Cry Out To The Lord: The Spiritual Power of Weeping in Judaism
“If a person grieves and sheds tears for the death of Aaron’s two sons, God declares, ‘Your sin has left and your iniquity has been atoned for’ [Isaiah 6:7]”
"...all those that are pained from those righteous who have died, or who sheds tears for them, God proclaims over him, 'Your sins are remove, your iniquities atoned for.'" (Zohar 3:57b).
The significance of weeping is in Zohar is complex and wide-ranging, often being the necessary precursor to revealing a divine secret, a marker that the revealor is spiritual cognisant of the awesome nature of what he is about to do (Fishbane, Eitan. “Tears of Disclosure: The Role of Weeping in Zoharic Narrative,” The Journal of Jewish
Thought and Philosophy, Volume 11, No. 1) and appears in many phases of Jewish mystical tradition.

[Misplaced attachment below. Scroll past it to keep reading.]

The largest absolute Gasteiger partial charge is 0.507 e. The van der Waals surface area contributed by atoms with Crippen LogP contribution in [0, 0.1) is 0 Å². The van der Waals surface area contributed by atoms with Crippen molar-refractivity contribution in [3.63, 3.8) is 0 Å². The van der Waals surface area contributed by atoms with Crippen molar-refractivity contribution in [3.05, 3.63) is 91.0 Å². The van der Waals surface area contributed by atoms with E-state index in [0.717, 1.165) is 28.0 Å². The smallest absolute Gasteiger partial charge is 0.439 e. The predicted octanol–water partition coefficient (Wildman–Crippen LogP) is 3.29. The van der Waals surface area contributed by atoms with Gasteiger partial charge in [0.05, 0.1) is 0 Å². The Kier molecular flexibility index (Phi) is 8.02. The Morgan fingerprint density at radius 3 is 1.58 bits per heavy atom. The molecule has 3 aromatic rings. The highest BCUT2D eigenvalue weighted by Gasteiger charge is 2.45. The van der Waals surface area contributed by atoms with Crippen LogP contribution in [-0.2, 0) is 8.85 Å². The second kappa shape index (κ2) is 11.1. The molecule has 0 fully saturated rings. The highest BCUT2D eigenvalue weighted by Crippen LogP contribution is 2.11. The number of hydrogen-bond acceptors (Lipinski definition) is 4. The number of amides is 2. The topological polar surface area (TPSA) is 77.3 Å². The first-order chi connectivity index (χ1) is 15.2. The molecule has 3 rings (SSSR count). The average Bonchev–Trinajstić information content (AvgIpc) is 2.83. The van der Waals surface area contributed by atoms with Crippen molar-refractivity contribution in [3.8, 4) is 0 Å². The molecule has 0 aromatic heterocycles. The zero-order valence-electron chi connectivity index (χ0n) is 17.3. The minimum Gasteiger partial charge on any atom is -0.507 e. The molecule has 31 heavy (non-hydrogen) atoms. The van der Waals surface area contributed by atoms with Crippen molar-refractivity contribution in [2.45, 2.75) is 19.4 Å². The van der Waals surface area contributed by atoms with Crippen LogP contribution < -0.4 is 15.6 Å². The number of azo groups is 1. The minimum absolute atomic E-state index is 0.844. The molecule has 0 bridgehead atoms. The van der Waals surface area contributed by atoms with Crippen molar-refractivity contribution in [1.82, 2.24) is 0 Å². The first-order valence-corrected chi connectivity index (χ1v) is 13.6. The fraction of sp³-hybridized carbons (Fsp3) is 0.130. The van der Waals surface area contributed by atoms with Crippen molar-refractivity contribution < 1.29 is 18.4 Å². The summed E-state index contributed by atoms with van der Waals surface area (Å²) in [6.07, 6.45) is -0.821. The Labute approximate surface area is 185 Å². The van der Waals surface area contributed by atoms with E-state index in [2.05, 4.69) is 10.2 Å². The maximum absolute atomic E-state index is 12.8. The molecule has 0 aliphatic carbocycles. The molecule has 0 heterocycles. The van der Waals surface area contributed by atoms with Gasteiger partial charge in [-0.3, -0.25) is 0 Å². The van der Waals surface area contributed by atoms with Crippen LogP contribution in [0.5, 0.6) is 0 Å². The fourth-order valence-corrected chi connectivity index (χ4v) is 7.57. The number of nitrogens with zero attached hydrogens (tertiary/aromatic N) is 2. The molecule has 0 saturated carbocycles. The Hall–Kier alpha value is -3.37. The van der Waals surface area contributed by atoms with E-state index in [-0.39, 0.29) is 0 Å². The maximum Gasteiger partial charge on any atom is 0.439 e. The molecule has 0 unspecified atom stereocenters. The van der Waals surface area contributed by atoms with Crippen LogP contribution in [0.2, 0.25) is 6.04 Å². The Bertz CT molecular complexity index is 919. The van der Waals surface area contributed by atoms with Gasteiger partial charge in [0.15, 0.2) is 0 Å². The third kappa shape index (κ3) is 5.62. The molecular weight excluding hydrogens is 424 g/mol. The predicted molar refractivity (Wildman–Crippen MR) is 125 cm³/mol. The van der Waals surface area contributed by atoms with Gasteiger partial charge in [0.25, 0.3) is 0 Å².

Thus, weeping can induce visions (II Enoch; Zohar 1:4a, 3:166b; Sefer ha-Hezyonot). It has the power to draw the Shekhinah to one who cries in worship (Reshit Chochmah). Hasidic figures like the Kotzker Rebbe and the Seer of Lublin encouraged weeping as a spiritual discipline (Idel, M., Kabbalah New Perspectives). The tears of the righteous have the power of Torah; in some cases, they even turn into words of Torah when they fall ("Sealing the Book with Tears," Nechemia Polen).
Zal g'mor - To learn more consult the Encyclopedia of Jewish Myth, Magic, and Mysticism: http://www.amazon.com/Encyclopedia-Jewish-Myth-Magic-Mysticism/dp/0738709050